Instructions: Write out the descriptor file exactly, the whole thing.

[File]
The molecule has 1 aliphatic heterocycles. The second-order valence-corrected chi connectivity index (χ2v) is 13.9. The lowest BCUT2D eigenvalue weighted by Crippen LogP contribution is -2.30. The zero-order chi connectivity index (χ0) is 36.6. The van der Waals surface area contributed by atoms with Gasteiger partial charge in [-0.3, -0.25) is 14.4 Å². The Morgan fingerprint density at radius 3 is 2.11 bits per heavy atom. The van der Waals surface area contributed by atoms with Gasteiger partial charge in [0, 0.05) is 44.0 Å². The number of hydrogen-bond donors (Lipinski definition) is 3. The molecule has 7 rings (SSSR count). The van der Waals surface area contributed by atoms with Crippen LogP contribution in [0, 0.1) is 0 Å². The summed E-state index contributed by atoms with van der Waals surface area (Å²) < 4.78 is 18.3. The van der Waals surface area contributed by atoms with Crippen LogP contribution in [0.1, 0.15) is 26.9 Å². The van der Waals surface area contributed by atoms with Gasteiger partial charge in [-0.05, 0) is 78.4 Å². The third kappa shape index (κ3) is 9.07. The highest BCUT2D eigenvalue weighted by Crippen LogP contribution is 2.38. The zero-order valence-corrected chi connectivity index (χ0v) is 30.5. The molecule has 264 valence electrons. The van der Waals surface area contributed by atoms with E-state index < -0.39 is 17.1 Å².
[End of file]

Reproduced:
The molecule has 1 aliphatic heterocycles. The second-order valence-corrected chi connectivity index (χ2v) is 13.9. The lowest BCUT2D eigenvalue weighted by Crippen LogP contribution is -2.30. The zero-order chi connectivity index (χ0) is 36.6. The van der Waals surface area contributed by atoms with Gasteiger partial charge in [-0.3, -0.25) is 14.4 Å². The Morgan fingerprint density at radius 3 is 2.11 bits per heavy atom. The van der Waals surface area contributed by atoms with Gasteiger partial charge in [0, 0.05) is 44.0 Å². The number of hydrogen-bond donors (Lipinski definition) is 3. The molecule has 7 rings (SSSR count). The van der Waals surface area contributed by atoms with Crippen LogP contribution in [0, 0.1) is 0 Å². The summed E-state index contributed by atoms with van der Waals surface area (Å²) < 4.78 is 18.3. The van der Waals surface area contributed by atoms with Crippen LogP contribution in [0.1, 0.15) is 26.9 Å². The van der Waals surface area contributed by atoms with Gasteiger partial charge in [-0.05, 0) is 78.4 Å². The third kappa shape index (κ3) is 9.07. The highest BCUT2D eigenvalue weighted by Crippen LogP contribution is 2.38. The zero-order valence-corrected chi connectivity index (χ0v) is 30.5. The molecule has 264 valence electrons. The van der Waals surface area contributed by atoms with E-state index < -0.39 is 17.1 Å².